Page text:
Others are the Organisation of African Instituted Churches (AIC), the Seventh Day Adventist (SDA), and the Supreme Council of Kenya Muslims (SUPKEM).
“We have keenly observed the developments in national debate on the Building Bridges Initiative (BBI), and are deeply concerned that the country has been pushed to a state of heightened political emotions, which in the past have been a precursor of violence and chaos,” the religious leaders state.
They attribute the discord being witnessed in the country over BBI to the “pervasive ignorance of the majority of Kenyans” and urge the country’s President Uhuru Kenyatta to direct “that a comprehensive civic education program on the (BBI) Report of the Task Force be implemented immediately.”
In the five-page statement, the religious leaders raise concerns over the validation process of the report saying “the current situation where the formal validation of the Report has been subsumed by the diversionary rallies organized by political actors is contrary to the structured dialogue that the Task Force was meant to shepherd.”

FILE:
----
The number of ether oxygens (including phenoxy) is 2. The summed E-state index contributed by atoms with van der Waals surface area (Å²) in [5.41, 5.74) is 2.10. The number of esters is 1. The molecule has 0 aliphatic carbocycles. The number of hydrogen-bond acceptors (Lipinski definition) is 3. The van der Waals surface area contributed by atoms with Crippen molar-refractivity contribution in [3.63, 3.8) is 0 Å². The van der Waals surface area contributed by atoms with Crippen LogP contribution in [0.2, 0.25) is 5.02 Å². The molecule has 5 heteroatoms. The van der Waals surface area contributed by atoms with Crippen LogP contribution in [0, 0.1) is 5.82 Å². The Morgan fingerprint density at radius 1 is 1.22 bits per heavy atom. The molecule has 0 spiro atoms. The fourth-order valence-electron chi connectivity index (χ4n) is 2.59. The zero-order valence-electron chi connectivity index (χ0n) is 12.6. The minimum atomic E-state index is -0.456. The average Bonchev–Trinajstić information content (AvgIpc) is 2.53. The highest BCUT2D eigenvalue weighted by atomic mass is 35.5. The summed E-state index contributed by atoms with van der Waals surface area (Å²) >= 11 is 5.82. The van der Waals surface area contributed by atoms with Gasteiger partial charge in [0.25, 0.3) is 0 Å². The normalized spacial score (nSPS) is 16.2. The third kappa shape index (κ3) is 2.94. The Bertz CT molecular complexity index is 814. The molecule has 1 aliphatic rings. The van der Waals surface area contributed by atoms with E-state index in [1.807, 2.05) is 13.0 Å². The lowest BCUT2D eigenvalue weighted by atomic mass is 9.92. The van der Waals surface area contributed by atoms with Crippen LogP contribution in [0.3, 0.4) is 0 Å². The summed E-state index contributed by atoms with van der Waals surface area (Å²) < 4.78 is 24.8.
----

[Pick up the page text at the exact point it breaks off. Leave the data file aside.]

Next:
To correct the anomaly, the leaders recommend “that the Steering Committee on the Implementation of the Building Bridges to a United Kenya Task Force Report robustly implements its mandate that entails validation of the Taskforce Report and making recommendations for its implementation.”
With the possibility of the 156-page BBI report being taken through a referendum, the religious leaders ask the head of state to initiate “the process of filling the vacancies in the Independent Electoral and Boundaries Commission (IEBC) with utmost urgency,” as it would be “irresponsible on the part of the political leadership to cause the country to once again go through an acrimonious change of leadership at the IEBC as happened in 2016.”
“Kenya deserves to have a properly constituted IEBC to undertake the constitutionally mandated review of the boundaries of electoral units, and conduct the referendum if one is called to effect necessary reforms,” the representatives of the over 300 religious leaders across different faiths in Kenya collectively state.
Referencing the “divisive referenda” in 2005 and 2010 that offered only the collective “Yes” and “No” options to the whole set of issues subjected to the vote, the religious leaders advise that should the country hold a referendum on BBI, “the questions should focus on specific issues and not an omnibus Yes or No vote.”
The leaders go on to call on political leaders to desist from “further public display of a culture of insults and disrespect of one another,” as witnessed in the BBI rallies, a trend they say is “grievously eroding the morals of our children who are growing up believing that insults, mudslinging and violence are pathways to success.”
“Are these the values that we want in this nation?” the leaders probe and add, “It is not lost on us that politicians misbehave in this manner, and whenever the other Kenyans behave like them, the religious institutions are accused of not inculcating values in the people.”